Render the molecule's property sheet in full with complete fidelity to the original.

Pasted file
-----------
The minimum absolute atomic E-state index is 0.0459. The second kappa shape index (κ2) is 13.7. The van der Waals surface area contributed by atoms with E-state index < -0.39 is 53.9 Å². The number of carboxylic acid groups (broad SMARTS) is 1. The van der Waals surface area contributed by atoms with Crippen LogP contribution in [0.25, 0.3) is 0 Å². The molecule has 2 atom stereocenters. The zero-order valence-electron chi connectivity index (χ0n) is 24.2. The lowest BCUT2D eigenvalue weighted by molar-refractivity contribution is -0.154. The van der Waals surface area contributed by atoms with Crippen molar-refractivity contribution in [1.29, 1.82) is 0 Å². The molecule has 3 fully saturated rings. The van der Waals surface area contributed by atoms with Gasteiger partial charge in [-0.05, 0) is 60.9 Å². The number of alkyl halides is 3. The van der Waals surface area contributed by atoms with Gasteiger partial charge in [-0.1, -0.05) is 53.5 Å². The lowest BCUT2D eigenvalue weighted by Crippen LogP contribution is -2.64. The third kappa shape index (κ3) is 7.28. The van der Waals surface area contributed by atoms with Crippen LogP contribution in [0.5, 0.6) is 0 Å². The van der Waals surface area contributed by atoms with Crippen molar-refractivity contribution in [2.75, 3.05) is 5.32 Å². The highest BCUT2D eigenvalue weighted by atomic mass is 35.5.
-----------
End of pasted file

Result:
The minimum absolute atomic E-state index is 0.0459. The second kappa shape index (κ2) is 13.7. The van der Waals surface area contributed by atoms with E-state index < -0.39 is 53.9 Å². The number of carboxylic acid groups (broad SMARTS) is 1. The van der Waals surface area contributed by atoms with Crippen LogP contribution in [0.25, 0.3) is 0 Å². The molecule has 2 atom stereocenters. The zero-order valence-electron chi connectivity index (χ0n) is 24.2. The lowest BCUT2D eigenvalue weighted by molar-refractivity contribution is -0.154. The van der Waals surface area contributed by atoms with Crippen molar-refractivity contribution in [1.29, 1.82) is 0 Å². The molecule has 3 fully saturated rings. The van der Waals surface area contributed by atoms with Gasteiger partial charge in [-0.05, 0) is 60.9 Å². The number of alkyl halides is 3. The van der Waals surface area contributed by atoms with Gasteiger partial charge in [-0.1, -0.05) is 53.5 Å². The lowest BCUT2D eigenvalue weighted by Crippen LogP contribution is -2.64. The third kappa shape index (κ3) is 7.28. The van der Waals surface area contributed by atoms with Crippen LogP contribution in [0.5, 0.6) is 0 Å². The van der Waals surface area contributed by atoms with Crippen molar-refractivity contribution in [2.75, 3.05) is 5.32 Å². The highest BCUT2D eigenvalue weighted by atomic mass is 35.5.